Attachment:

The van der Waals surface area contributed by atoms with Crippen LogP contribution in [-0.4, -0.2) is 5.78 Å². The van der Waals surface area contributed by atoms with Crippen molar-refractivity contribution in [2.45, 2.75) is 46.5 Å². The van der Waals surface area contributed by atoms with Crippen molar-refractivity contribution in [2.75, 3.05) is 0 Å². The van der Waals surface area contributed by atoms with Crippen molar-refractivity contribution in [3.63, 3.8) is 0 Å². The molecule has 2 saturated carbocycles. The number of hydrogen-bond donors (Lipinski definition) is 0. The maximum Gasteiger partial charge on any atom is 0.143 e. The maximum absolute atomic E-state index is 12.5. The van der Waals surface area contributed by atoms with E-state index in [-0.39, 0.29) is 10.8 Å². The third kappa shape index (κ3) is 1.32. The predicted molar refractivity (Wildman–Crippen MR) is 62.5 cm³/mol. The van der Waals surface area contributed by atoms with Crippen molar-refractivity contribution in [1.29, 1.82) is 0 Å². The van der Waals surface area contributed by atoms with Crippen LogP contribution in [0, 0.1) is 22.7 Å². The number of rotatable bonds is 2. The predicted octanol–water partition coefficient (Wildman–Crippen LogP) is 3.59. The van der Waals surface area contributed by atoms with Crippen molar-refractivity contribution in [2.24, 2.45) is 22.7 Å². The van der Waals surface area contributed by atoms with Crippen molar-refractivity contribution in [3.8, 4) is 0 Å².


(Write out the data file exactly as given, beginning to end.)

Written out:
The van der Waals surface area contributed by atoms with Crippen LogP contribution in [-0.4, -0.2) is 5.78 Å². The van der Waals surface area contributed by atoms with Crippen molar-refractivity contribution in [2.45, 2.75) is 46.5 Å². The van der Waals surface area contributed by atoms with Crippen molar-refractivity contribution in [2.75, 3.05) is 0 Å². The van der Waals surface area contributed by atoms with Crippen molar-refractivity contribution in [3.63, 3.8) is 0 Å². The molecule has 2 saturated carbocycles. The number of hydrogen-bond donors (Lipinski definition) is 0. The maximum Gasteiger partial charge on any atom is 0.143 e. The maximum absolute atomic E-state index is 12.5. The van der Waals surface area contributed by atoms with E-state index in [-0.39, 0.29) is 10.8 Å². The third kappa shape index (κ3) is 1.32. The predicted molar refractivity (Wildman–Crippen MR) is 62.5 cm³/mol. The van der Waals surface area contributed by atoms with Crippen molar-refractivity contribution in [1.29, 1.82) is 0 Å². The van der Waals surface area contributed by atoms with Crippen LogP contribution in [0, 0.1) is 22.7 Å². The number of rotatable bonds is 2. The predicted octanol–water partition coefficient (Wildman–Crippen LogP) is 3.59. The van der Waals surface area contributed by atoms with Crippen molar-refractivity contribution in [2.24, 2.45) is 22.7 Å². The van der Waals surface area contributed by atoms with Crippen molar-refractivity contribution in [3.8, 4) is 0 Å².